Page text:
Today is the feast day of Mary of Magdala, better known to us as Mary Magdalene. She is the patron saint of the contemplative life, converts, glove makers (don’t know too many), hairstylists, penitent sinners, people ridiculed for their piety, perfumeries and perfumers, pharmacists, and women.
St. Mary Magdalene has been a figure of recent controversial interest in cultural and religious circles, especially with her portrayal in Dan Brown’s The Da Vinci Code. In the film, she is portrayed as having married Jesus, and (spoiler alert) their subsequent bloodline lives among us today.
In 2003, Karen L. King’s The Gospel of Mary of Magdala offered commentary as well as a fresh translation of the gnostic “Gospel of Mary” which dates to the 2nd century. It was discovered in the 19th century and first published in 1955. In it, Mary is portrayed as a beloved of Christ, and to whom he entrusted esoteric truths and deep theological insights, often to the jealousy of her male counterparts.
In informal polling, the common perception of Mary Magdalene is that of a “lady of the night,” albeit reformed. The notion of Mary Magdalene as a reformed harlot was popularized largely because of Pope Gregory’s homiletic assertions in 591. He erroneously assumed several other Mary references were that of Mary Magdalene. The image stuck, and years of artistic interpretation cemented the image of a woman with a past.
My aim here is not to debate her role in contemporary minds as only emblematic of conversion. History and scholarship has done this for us. Nor am I making the assertion, as Dan Brown did, that she was the wife of Jesus and that she bore His offspring. Honestly, my faith would not change one way or another if that was or was not true. As Catholics who venerate and respect saints (not to be confused with “worship”!), I think our mission should be more basic as we spend less time with historical and scholarly accuracies and nuances and more emulating agreed-upon virtuous characteristics.
Many women were also there, looking on from a distance; they had followed Jesus from Galilee and had provided for him. Among them were Mary Magdalene, and Mary the mother of James and Joseph, and the mother of the sons of Zebedee. (Matthew 27:55-56)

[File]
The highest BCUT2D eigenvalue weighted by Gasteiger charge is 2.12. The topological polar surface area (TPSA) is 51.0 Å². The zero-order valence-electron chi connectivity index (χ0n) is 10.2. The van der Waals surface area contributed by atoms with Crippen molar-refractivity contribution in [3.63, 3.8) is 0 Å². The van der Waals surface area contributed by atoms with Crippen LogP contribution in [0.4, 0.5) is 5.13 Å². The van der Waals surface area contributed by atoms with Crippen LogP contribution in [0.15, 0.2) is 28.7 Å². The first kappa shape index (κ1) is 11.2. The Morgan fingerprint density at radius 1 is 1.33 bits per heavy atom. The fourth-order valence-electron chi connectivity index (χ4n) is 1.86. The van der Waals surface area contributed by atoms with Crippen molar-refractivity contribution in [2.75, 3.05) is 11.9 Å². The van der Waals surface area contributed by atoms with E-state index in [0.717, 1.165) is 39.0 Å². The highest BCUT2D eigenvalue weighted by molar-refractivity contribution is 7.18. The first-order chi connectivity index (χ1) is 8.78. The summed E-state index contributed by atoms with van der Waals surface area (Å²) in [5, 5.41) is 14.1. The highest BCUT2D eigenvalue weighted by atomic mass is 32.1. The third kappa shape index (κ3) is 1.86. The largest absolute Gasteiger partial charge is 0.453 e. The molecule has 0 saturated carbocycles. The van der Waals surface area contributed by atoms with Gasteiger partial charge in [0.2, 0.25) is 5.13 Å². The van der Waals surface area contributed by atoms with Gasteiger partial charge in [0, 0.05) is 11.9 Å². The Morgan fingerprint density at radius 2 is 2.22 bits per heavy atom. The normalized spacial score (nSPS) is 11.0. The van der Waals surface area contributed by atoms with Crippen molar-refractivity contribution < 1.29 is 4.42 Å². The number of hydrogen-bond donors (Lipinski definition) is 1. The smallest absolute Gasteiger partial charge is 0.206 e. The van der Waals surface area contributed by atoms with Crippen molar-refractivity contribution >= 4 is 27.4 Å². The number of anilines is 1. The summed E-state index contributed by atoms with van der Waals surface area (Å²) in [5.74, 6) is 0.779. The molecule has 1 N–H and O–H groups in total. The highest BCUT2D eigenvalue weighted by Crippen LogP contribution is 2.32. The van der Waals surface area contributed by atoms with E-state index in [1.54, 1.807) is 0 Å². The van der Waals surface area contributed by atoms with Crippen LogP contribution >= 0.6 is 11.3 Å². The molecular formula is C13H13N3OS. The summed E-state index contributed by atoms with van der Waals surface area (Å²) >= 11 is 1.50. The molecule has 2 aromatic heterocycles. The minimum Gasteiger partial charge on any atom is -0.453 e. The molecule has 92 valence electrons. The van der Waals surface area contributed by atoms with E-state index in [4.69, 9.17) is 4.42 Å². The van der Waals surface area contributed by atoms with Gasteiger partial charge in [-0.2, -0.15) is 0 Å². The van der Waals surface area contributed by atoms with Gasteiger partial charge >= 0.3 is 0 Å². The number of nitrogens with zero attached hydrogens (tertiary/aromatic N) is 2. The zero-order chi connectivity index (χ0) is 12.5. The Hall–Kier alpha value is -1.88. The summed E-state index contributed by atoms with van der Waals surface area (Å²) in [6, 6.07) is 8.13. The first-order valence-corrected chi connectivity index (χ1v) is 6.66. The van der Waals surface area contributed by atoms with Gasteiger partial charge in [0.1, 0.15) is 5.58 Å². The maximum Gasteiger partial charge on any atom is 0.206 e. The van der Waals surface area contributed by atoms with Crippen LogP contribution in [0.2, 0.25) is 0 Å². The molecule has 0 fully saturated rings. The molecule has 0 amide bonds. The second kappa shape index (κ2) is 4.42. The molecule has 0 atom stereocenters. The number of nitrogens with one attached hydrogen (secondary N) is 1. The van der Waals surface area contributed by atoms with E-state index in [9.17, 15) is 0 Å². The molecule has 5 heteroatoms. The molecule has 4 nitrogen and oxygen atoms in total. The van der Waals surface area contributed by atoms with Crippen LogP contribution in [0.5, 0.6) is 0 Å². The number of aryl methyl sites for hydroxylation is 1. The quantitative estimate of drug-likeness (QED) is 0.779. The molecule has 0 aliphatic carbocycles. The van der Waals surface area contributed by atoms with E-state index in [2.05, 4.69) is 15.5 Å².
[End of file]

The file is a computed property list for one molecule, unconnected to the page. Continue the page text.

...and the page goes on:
From Matthew 27:59-61, we see that Mary also stayed at the tomb of Jesus.
So Joseph [of Arimathea] took the body and wrapped it in a clean linen cloth and laid it in his own new tomb, which he had hewn in the rock. He then rolled a great stone to the door of the tomb and went away. Mary Magdalene and the other Mary were there, sitting opposite the tomb.
To whom did Jesus first appear?
Now after he rose early on the first day of the week, he appeared first to Mary Magdalene, from whom he had cast out seven demons. She went out and told those who had been with him, while they were mourning and weeping. (Mark 16:9-10)
The love that existed between Jesus and Mary Magdalene is undeniably evident. As the apostle of the apostles, she expressed this love of Christ in the truest sense of the word with her bravery, loyalty, and compassion. Their love also invites us to reexamine our own prejudices.
In Galatians we are reminded that there is no “woman” or “man” in Christ. Jesus lived this in by breaking societal norms and embracing St. Mary Magdalene, looking beyond her feminism, or perhaps fully embracing it. To me it begs the question: When the priest, in the Holy Sacrifice of the Mass is in persona Christi, is it thus an anatomical reality or is it more of a spiritual reality?
We give thanks for Christ’s sacrifice, to which Mary Magdalene bravely bore witness. When she’s not too busy being the patroness of hairdressers, I wonder if we, both men and women, might implore her intercession as we discern what the feminine apostolate looks like today.